NY construction firm charged with skimming $1.2M from public projects


Dive Brief:

  • Officials have recovered $1.875 million from a subcontractor accused of falsely inflating bills for cost estimating and scheduling services on public-works projects in New York, Massachusetts and New Jersey, New York Attorney General Letitia James announced Friday.
  • Hicksville, New York-based V.J. Associates of Suffolk and its affiliates performed services on public works projects for New York’s Metropolitan Transit Authority, the Port Authority of New York and New Jersey, New York City’s School Construction Authority and other government entities throughout the three states.  
  • As part of last week’s settlement agreement, VJA admitted to submitting false bills and also agreed to be debarred from submitting bids or being awarded any public-work contracts with the state of New York or any municipality or public body within the state for five years.

Dive Insight:

VJA performed services under two types of contracts: time-and-expense contracts (under which VJA was paid for the hours it claimed its employees worked) and fixed-fee contracts.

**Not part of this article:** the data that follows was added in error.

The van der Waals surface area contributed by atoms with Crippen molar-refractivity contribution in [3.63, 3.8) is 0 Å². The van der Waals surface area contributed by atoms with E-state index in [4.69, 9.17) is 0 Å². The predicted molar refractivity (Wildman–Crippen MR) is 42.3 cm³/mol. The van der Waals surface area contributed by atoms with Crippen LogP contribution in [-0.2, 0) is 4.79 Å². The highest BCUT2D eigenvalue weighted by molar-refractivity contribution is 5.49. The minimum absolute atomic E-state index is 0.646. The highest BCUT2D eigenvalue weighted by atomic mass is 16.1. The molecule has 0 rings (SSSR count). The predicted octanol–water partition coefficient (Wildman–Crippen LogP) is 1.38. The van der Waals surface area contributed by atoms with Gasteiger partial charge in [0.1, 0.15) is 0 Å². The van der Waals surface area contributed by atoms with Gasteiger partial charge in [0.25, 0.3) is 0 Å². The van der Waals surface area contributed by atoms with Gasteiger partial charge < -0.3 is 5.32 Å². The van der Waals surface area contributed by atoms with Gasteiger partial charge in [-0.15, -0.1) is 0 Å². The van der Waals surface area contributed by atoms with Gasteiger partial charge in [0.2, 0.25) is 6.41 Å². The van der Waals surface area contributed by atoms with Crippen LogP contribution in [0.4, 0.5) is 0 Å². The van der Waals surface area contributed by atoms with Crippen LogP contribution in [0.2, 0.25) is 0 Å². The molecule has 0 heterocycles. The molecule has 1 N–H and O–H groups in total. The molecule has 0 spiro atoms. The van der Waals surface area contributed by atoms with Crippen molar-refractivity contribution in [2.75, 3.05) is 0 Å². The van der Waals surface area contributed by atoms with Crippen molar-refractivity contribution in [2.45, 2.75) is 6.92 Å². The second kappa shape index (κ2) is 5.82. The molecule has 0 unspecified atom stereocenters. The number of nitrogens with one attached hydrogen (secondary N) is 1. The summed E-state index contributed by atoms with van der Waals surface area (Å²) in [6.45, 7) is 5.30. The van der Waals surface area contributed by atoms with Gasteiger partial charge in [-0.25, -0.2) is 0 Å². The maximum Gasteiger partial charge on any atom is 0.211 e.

From January 2013 through August 2018, VJA submitted false bills to the prime contractors on certain time-and-expense public works projects where VJA employees worked from a VJA office rather than on site, at government offices, according to the New York Attorney General’s Office. The bills VJA submitted falsely billed for more hours on projects than its employees actually worked. 

Specifically, VJA overbilled for hours that its employees worked on unrelated, fixed-fee projects; hours that its employees spent performing administrative tasks unrelated to the projects for which they were billing; and hours that were excessive and unnecessary. 

According to documents filed in October, VJA employees padded bogus time charges totaling more than $1.2 million on government construction contracts. Employees were pressured by management and openly discussed improper billing as “juicing” and “tagging” hours to “maximize” government project bills and not “leave money on the table.”  

The investigation began after a whistleblower filed a “qui tam” complaint that allows private citizens to file civil actions on behalf of the government and to share in any recovery. The whistleblower will receive 22.5% of the recovery, amounting to $422,000.

The other funds will be disbursed to the three states, with $1.3 million going to New York, $152,000 to Massachusetts and $16,000 to New Jersey.


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